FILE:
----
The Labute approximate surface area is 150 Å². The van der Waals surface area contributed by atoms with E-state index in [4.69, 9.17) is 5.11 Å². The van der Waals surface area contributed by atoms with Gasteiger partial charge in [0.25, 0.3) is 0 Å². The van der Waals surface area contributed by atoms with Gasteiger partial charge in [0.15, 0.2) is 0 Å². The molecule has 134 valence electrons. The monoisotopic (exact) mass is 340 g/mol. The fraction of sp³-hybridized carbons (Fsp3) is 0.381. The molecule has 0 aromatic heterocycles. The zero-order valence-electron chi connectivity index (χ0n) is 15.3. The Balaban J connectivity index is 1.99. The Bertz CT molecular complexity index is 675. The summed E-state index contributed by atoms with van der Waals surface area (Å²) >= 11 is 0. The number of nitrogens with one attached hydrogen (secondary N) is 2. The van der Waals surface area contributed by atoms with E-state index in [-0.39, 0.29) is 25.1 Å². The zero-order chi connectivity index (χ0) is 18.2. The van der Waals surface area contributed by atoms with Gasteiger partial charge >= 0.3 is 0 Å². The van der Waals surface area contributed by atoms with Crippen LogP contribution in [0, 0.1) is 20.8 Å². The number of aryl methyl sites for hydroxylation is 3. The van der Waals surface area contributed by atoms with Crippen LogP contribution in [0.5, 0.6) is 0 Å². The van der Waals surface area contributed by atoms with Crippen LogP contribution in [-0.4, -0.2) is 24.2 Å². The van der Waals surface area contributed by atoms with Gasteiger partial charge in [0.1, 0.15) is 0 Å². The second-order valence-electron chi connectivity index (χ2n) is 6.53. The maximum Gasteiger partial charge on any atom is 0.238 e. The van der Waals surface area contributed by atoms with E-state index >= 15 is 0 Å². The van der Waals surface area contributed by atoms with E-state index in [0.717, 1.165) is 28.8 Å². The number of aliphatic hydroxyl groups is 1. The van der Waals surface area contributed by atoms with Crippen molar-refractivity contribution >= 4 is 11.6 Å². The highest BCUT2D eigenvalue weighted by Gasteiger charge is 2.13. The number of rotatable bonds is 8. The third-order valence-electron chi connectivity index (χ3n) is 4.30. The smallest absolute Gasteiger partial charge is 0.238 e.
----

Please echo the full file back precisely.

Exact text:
The Labute approximate surface area is 150 Å². The van der Waals surface area contributed by atoms with E-state index in [4.69, 9.17) is 5.11 Å². The van der Waals surface area contributed by atoms with Gasteiger partial charge in [0.25, 0.3) is 0 Å². The van der Waals surface area contributed by atoms with Gasteiger partial charge in [0.15, 0.2) is 0 Å². The molecule has 134 valence electrons. The monoisotopic (exact) mass is 340 g/mol. The fraction of sp³-hybridized carbons (Fsp3) is 0.381. The molecule has 0 aromatic heterocycles. The zero-order valence-electron chi connectivity index (χ0n) is 15.3. The Balaban J connectivity index is 1.99. The Bertz CT molecular complexity index is 675. The summed E-state index contributed by atoms with van der Waals surface area (Å²) >= 11 is 0. The number of nitrogens with one attached hydrogen (secondary N) is 2. The van der Waals surface area contributed by atoms with E-state index in [-0.39, 0.29) is 25.1 Å². The zero-order chi connectivity index (χ0) is 18.2. The van der Waals surface area contributed by atoms with Gasteiger partial charge >= 0.3 is 0 Å². The van der Waals surface area contributed by atoms with Crippen LogP contribution in [0, 0.1) is 20.8 Å². The number of aryl methyl sites for hydroxylation is 3. The van der Waals surface area contributed by atoms with Crippen LogP contribution in [0.5, 0.6) is 0 Å². The van der Waals surface area contributed by atoms with Crippen LogP contribution in [-0.4, -0.2) is 24.2 Å². The van der Waals surface area contributed by atoms with Gasteiger partial charge in [0.1, 0.15) is 0 Å². The second-order valence-electron chi connectivity index (χ2n) is 6.53. The maximum Gasteiger partial charge on any atom is 0.238 e. The van der Waals surface area contributed by atoms with E-state index >= 15 is 0 Å². The van der Waals surface area contributed by atoms with E-state index in [0.717, 1.165) is 28.8 Å². The number of aliphatic hydroxyl groups is 1. The van der Waals surface area contributed by atoms with Crippen molar-refractivity contribution >= 4 is 11.6 Å². The highest BCUT2D eigenvalue weighted by Gasteiger charge is 2.13. The number of rotatable bonds is 8. The third-order valence-electron chi connectivity index (χ3n) is 4.30. The smallest absolute Gasteiger partial charge is 0.238 e.